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The British book trade underwent radical change at the end of the twentieth century. The old family firms were being replaced by conglomerates and the ending of the Net Book Agreement gave shops new freedom to compete by cutting prices. "The British Book Trade An Oral History" is more than a book about books - it describes the world in which books happened, and how that world has changed. This volume provides access to a culture often perceived as glamorous, incestuous and hard to enter, through the words of insiders across the board, from sales representatives and shop assistants, to secretaries, editors and executives.Their experiences range from the 1920s to the present day and include recollections of the British trade at home and overseas as far as Australia, South East Asia and India. The accounts are drawn from the "Book Trade Lives" collection of in-depth oral history interviews recorded by National Life Stories and accessible through the British Library Sound Archive. To anyone with an interest in the book trade or oral history, they have challenging, entertaining and illuminating things to say.
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The British Book Trade Describes the world in which books happened, and how that world has changed. This title delivers an account drawn from the Book Trade Lives collection of oral history interviews recorded by National Life Stories and accessible through the British Library Sound Archive.Review:
These days, many of those who come into the book trade (and it is a trade, not a profession, as David Whitaker, the fourth generation to join the family firm, notes) come via one of the many publishing courses now on offer. It's to be hoped that Bradley's British Book Trade is a set text for all of them, because it is a wonderful read and one of those books that you can open at any page and find something to interest and engage. The voices of the dramatis personae can be clearly heard in the mind's ear. It is required reading, too, for those already in the trade, many of whom - sadly - have little or no apparent knowledge of what's gone before and little interest in finding out. Like Irwin in Alan Bennett's play The History Boys, too many are concerned with getting by and getting on. But - as the anarchic but erudite Hector would surely agree - context is all, which is why history matters, however much the past may read as a rebuke to the present. --The Book Brunch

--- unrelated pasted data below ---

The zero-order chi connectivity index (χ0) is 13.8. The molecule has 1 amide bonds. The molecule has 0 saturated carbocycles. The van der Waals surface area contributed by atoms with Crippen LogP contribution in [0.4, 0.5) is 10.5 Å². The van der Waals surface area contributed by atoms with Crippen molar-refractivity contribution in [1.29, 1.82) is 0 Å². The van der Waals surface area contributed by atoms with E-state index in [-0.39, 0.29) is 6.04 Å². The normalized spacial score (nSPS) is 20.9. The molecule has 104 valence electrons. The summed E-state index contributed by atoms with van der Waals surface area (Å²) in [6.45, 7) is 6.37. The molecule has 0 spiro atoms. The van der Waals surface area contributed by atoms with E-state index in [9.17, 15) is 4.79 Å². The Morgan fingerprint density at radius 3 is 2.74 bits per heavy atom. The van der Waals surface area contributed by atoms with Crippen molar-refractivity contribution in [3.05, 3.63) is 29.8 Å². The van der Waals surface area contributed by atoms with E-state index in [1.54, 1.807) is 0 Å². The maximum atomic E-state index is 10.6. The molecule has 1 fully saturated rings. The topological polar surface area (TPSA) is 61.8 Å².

An entertaining, informative and often very funny compilation based on taped conversations with publishers and booksellers. --Literary Review
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Book Description British Library Publishing Division 2008, 2008. Condition: New. New hardback. Fine and unread. Seller Inventory # C88878